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A Tale of Backpackers

in Beijing

by Juanito Hayburg

Printed with permission by Juanito Hayburg, USA.


Beijing Travel Guide for Backpacker:
Airport Transfer


        There was no mistaking our location: we were still in an airport. Cars were  rushing in to stop, pick up people waiting with their luggage, while other people hailed cabs or walked across to a parking garage. Most people, though, including us, moved toward several buses that were clogging a parking area adjacent to the road. After paying ¥16 ($1.94USD) for all three tickets, we found number 12, and went aboard this rapidly filling, swanky coach. Shortly, the bus pulled out onto the Capitol Airport Expressway, going toward the Capital, Beijing ( Again, I saw roadsigns in both Chinese and English.

       We couldn't get enough of seeing this country, knowing that we were in the land of the world's single greatest population. We didn't see too many people, but an attractive green rolling landscape of vegetation pocked by new construction which seemed quite manual-labor intensive, much like what I've seen in less-developed countries—bricks drying in the Sun; long, deep trenches being hand-dug, and people carrying large bundles upon their backs. At the same time, we were in a first-class motorcoach on a divided roadway that easily equaled and even exceeded interstates back home.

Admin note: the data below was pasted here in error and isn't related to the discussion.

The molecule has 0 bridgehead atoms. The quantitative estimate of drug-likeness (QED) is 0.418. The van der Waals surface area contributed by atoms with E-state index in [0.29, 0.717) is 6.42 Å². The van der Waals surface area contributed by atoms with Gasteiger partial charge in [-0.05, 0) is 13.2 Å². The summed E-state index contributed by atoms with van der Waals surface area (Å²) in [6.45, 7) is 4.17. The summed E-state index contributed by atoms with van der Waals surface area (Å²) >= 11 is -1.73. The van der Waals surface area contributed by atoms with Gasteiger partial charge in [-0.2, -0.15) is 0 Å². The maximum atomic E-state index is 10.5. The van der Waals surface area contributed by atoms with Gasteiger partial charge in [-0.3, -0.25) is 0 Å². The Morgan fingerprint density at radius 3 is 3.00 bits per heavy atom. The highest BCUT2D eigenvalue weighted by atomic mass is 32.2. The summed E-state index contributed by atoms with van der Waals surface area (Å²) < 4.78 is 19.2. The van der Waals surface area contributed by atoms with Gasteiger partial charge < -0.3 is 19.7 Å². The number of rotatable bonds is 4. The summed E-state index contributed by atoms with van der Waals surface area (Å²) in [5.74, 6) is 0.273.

Indeed, as we neared Beijing, the amount of traffic was also remarkably similar, with lots of motor vehicles belching black exhaust. Passing one of the few gas stations we'd seen, Enrique made a quick calculation and stated, “They're paying about one twenty-five per gallon here.” Katarena chimed in with “That is so cheap!”

      “China is an up-and-coming nation,” I told them, “and they have nearly a fifth of the world's population living here. They are no different from anybody else on the face of the Earth, they want the good life, too, which means progress. That means they want a high standard of living, which includes a car. Think of all the places we've been so far; only the Netherlands, Switzerland, and Venice didn't have motor vehicles all over.”

       As our bus slowly moved through the heavy traffic Southwest into the city on this superb roadway, the green lushness was replaced with a cityscape of rampant growth. Gone were the scenes of pastoral construction from earlier, and now heavy machinery, cranes, along with properly uniformed hordes of workers scrambled around worksites. Our bus began to lurch, as if the driver was just learning how to drive with a clutch, while we crossed the fourth and third ring roads of Dongsihuan and Dongsanhuan, merging into the broad avenue of Dongzhimenwai Xie Jie.

       It was absolutely chaotic: cars darting while trucks and buses lumbered in generally the same direction on the road, a sidewalk separating a smaller lane which appeared to be reserved for bicycles, pedicabs, taxis, plus a few other vehicles wishing to avoid the often snail-pace on the adjacent motor route. It made Rome look almost peaceful! At Dongzhimenwai Street, our bus entered upon  another the second ring road for a few miles before leaving it to move along a slightly less chaotic Chang'an Jie. It was actually orderly, and it became apparent that this was the street, as we passed between Tian'anmen Square and Tian'anmen Gate, with the huge portrait of Chairman Mao, ironically dividing the road between “East” and “West”. Our bus finally stopped at the telecommunications center, where we disembarked in a light rain.



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